How to Buy a Car After Lockdown

Lockdown has had a dramatic effect on the wider economy, with GDP contracting by an astonishing 20.4% in April. But this contraction has not been evenly distributed. Some sectors, like e-commerce and logistics, have enjoyed increased demand. Others, like the automotive sector, have endured a protracted slump. Sales of petrol and diesel vehicles slumped by 90% in May, according to data from the Society of Motor Manufacturers & Traders. Brits buy around 2 million new cars every year, of which around 1.5 million are made domestically. The health of the industry, then, has historically been indicative of the health of the economy as a whole.

All of this has marked consequences for those looking to buy or sell motor vehicles after the lockdown has lifted. If you’re a buyer, then how do you go about picking up a bargain?

What to Expect from Sellers

Sellers will have gone to considerable lengths to limit the risk of contagion in the showrooms, largely because they understand that shoppers will expect it. The footfall is expected to be very small, at least at first. When the economic future is uncertain, major investments tend to be the first to be cut – and investments don’t come much more major than a new car. As such, you might find that you benefit from greater leverage as a buyer, and that those deals are more forthcoming. Be sure to also factor in the cost of any other financial products you want to give you peace of mind. GAP insurance, for example, will cover the cost of the car when it was new, rather than its value at the time of a claim – potentially saving you thousands in the event of a collision.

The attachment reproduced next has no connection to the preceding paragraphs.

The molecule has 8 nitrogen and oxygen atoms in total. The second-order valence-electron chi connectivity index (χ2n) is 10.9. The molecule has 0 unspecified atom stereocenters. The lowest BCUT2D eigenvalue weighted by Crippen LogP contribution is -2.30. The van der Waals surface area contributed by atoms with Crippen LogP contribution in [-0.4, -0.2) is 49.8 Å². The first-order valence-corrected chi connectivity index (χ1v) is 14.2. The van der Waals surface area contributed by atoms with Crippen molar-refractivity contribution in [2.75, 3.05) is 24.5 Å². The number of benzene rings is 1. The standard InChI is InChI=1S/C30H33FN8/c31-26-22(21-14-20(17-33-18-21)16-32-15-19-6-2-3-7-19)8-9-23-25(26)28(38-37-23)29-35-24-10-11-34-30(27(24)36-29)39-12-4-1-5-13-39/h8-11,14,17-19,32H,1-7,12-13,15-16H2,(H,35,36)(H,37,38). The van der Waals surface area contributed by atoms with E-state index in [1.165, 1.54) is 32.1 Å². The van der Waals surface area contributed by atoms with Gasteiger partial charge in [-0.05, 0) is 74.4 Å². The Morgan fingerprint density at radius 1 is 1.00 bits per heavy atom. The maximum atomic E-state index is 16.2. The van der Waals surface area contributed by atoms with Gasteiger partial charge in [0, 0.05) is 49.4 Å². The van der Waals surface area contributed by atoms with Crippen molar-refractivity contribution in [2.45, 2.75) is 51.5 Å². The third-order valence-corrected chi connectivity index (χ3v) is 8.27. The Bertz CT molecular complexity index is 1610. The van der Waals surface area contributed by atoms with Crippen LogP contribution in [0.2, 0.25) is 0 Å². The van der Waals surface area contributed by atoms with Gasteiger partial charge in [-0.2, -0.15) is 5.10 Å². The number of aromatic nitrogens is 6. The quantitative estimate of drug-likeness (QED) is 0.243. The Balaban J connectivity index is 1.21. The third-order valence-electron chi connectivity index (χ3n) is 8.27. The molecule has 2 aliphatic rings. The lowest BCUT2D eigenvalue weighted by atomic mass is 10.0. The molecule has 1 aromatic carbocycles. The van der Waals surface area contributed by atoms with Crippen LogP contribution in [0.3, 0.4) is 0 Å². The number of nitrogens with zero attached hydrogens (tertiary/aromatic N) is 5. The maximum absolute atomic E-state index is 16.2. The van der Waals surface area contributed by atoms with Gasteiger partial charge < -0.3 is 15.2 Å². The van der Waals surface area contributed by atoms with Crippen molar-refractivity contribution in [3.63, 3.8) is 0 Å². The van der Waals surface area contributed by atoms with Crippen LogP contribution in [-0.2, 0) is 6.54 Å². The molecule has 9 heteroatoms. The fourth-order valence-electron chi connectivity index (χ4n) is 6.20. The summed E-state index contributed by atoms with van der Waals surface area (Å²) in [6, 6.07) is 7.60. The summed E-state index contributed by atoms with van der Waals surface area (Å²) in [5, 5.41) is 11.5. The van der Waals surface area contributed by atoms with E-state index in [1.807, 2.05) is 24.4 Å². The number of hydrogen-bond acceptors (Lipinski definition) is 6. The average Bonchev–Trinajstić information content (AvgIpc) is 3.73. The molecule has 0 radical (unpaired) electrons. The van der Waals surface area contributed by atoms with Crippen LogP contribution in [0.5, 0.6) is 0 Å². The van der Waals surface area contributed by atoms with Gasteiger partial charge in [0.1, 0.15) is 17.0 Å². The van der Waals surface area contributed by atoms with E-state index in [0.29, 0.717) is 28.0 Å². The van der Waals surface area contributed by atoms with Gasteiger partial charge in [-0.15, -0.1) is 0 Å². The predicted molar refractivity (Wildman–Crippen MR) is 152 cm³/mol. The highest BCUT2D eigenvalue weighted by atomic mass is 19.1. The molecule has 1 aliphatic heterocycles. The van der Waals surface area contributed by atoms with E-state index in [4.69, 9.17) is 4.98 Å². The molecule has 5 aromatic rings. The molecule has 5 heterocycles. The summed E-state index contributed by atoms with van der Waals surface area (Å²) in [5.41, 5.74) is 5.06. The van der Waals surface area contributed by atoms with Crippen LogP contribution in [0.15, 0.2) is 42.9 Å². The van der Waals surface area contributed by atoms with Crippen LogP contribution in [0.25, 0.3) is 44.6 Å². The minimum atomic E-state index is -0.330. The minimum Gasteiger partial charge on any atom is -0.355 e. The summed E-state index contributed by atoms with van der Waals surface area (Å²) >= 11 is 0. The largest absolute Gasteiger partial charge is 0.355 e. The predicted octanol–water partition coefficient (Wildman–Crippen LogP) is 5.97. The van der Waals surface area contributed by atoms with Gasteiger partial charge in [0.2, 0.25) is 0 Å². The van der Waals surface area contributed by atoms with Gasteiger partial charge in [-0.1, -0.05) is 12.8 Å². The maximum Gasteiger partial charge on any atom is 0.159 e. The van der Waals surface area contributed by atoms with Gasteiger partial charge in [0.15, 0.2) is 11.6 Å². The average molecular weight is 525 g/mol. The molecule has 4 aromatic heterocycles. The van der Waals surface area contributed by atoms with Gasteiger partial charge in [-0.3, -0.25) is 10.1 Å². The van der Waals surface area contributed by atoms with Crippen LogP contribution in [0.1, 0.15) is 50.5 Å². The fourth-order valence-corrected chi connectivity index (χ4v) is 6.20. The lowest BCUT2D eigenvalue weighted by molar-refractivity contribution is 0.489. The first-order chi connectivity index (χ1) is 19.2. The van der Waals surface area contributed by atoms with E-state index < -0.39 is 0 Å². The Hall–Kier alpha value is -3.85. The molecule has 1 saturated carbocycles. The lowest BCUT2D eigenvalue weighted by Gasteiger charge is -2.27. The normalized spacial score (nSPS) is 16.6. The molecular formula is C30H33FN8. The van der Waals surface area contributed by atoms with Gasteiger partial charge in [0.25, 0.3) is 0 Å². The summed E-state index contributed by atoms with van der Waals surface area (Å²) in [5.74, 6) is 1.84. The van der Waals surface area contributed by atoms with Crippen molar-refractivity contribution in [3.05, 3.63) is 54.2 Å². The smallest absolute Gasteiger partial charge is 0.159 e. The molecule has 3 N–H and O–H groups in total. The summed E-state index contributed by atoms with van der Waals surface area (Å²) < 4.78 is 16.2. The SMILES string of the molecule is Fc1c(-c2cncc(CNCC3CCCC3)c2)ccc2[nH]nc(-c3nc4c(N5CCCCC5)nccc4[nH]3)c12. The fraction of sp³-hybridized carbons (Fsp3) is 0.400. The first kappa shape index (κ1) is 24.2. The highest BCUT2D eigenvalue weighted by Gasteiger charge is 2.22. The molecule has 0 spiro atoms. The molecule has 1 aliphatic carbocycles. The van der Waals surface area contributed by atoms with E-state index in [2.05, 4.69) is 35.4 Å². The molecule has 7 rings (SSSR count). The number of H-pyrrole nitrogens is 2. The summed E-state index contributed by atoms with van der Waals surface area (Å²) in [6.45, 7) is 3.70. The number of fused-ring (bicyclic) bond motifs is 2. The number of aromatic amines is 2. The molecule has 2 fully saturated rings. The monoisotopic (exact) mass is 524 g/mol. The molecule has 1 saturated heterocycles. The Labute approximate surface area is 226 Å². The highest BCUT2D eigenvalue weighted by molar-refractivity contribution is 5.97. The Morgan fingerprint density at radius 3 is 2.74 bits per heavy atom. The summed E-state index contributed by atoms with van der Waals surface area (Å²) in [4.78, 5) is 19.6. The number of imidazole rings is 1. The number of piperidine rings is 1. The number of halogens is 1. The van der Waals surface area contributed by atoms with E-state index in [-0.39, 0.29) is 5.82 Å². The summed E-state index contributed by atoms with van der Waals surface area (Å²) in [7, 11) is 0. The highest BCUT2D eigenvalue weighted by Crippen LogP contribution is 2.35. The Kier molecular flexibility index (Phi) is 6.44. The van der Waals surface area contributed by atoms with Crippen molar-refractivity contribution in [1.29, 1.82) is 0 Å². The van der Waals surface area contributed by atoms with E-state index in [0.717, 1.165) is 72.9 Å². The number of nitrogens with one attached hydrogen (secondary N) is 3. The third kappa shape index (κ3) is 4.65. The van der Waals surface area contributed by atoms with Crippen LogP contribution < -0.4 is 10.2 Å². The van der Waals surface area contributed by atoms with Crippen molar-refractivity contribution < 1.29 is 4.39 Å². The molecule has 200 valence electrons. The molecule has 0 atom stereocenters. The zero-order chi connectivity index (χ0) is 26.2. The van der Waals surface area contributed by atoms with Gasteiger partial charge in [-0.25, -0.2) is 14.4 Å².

Buying a car online

Online sales will almost certainly represent a heftier fraction of overall vehicles sold in this country. Click and collect is sure to become more popular as a means of purchase, in spite of the limitations it places on the buyer’s ability to test and examine the car. Many manufacturers, like Peugeot and Tesla, already had quite sophisticated apps in place, which allowed the viewing of cars in detail before a purchase anyway. 

Buying privately

When buying privately, it’s important to take anti-contagion precautions. Lockdown fatigue might mean that your alertness has fallen a little bit, but when you’re meeting strangers, it’s particularly important to be conscious of what you’re touching and who you’re breathing on.

Things to consider

Booking test drives online is still worthwhile, as the salesperson should take every precaution to ensure that they aren’t contagious. If you are buying privately, then all of the usual rules apply. Don’t be tempted to cut corners just because you want to remain safe – a picture of a car is still not a guarantee of its quality, even while there’s a pandemic going on.


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